Until the very end of the century, however, national sovereignty was not followed by popular participation in politics. Electoral systems limited the right to vote everywhere, just as constitutions limited the right of legislatures to influence policy-making, above all in matters of war and peace. Bellicose popular movements did not emerge to put pressure on governments to take a tough stance in foreign affairs until after the turn of the century, nor did governments, except to a degree in the United Kingdom, feel much need to take account of public opinion when it came to deciding what line to take in international conflicts.

By 1914, of course, this situation had been transformed by the rise of the German empire. It disturbed the balance of power, it brought colonial conflicts back into Europe with its claim for ‘a place in the sun’, it threatened British naval hegemony with its construction of a big battle fleet, and it was overtaking Britain economically.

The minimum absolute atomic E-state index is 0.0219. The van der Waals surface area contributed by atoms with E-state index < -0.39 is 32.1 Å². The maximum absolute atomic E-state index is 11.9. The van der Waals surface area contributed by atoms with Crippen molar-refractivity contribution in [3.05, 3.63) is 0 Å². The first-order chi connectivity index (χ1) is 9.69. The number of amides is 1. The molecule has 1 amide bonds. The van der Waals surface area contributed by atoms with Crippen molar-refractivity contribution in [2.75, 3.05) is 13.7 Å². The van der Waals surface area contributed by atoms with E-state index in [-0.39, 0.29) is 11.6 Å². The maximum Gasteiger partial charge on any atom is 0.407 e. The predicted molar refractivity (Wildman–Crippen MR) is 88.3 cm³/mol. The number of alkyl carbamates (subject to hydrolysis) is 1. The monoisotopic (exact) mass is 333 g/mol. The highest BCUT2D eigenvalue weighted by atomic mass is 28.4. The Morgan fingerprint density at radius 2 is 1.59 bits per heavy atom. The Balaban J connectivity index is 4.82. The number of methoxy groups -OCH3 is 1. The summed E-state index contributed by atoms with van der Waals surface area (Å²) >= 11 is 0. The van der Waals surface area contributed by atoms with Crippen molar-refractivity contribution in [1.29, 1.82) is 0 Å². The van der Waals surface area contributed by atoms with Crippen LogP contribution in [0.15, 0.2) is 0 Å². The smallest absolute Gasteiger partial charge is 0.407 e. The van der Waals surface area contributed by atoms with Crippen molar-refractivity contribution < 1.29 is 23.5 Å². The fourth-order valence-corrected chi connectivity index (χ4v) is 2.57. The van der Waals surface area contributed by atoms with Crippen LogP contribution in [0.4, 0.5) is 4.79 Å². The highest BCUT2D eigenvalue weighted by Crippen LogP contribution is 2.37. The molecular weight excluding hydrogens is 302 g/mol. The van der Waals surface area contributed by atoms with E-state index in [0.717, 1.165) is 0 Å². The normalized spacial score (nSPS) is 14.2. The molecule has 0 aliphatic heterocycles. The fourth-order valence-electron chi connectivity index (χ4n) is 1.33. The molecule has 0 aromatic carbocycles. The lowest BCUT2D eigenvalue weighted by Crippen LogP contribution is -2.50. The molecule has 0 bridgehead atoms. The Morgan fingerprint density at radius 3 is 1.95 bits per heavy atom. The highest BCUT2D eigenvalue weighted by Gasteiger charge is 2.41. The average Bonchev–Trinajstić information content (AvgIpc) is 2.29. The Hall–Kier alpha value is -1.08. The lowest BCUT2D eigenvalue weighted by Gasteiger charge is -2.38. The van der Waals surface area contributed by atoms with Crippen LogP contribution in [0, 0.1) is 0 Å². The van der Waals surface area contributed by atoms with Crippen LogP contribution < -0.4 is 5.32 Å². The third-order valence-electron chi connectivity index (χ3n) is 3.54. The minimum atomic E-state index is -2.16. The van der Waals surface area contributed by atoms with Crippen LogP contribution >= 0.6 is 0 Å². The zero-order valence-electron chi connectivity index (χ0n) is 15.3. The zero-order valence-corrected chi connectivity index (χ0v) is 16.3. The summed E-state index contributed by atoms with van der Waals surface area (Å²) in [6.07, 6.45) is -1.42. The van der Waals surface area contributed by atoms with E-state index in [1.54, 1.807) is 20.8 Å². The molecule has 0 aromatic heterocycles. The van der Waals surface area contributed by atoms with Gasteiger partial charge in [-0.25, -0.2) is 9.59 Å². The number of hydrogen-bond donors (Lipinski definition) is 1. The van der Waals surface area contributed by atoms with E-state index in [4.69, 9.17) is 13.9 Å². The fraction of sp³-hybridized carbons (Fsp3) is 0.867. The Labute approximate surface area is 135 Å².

Under this pressure, the Concert of Europe was replaced by rival alliances, whose willingness to fight each other was increasingly driven by popular nationalist enthusiasm and a Social Darwinist belief in the virtues of war.

A century of peace had caused Europeans to forget the horrors of war they had experienced between 1792 and 1815. They looked to the swift victories won by the Prussian army in 1864, 1866 and 1870, and put the murderously indecisive encounters of the Crimean War, or the prolonged attrition of so many battles of the American Civil War, to the back of their minds. In 1914, they were to pay the price of such selective memories in a war whose destructiveness outdid anything seen since the 17th century.


Five 19th-century conflicts

The Crimean War, 1853–56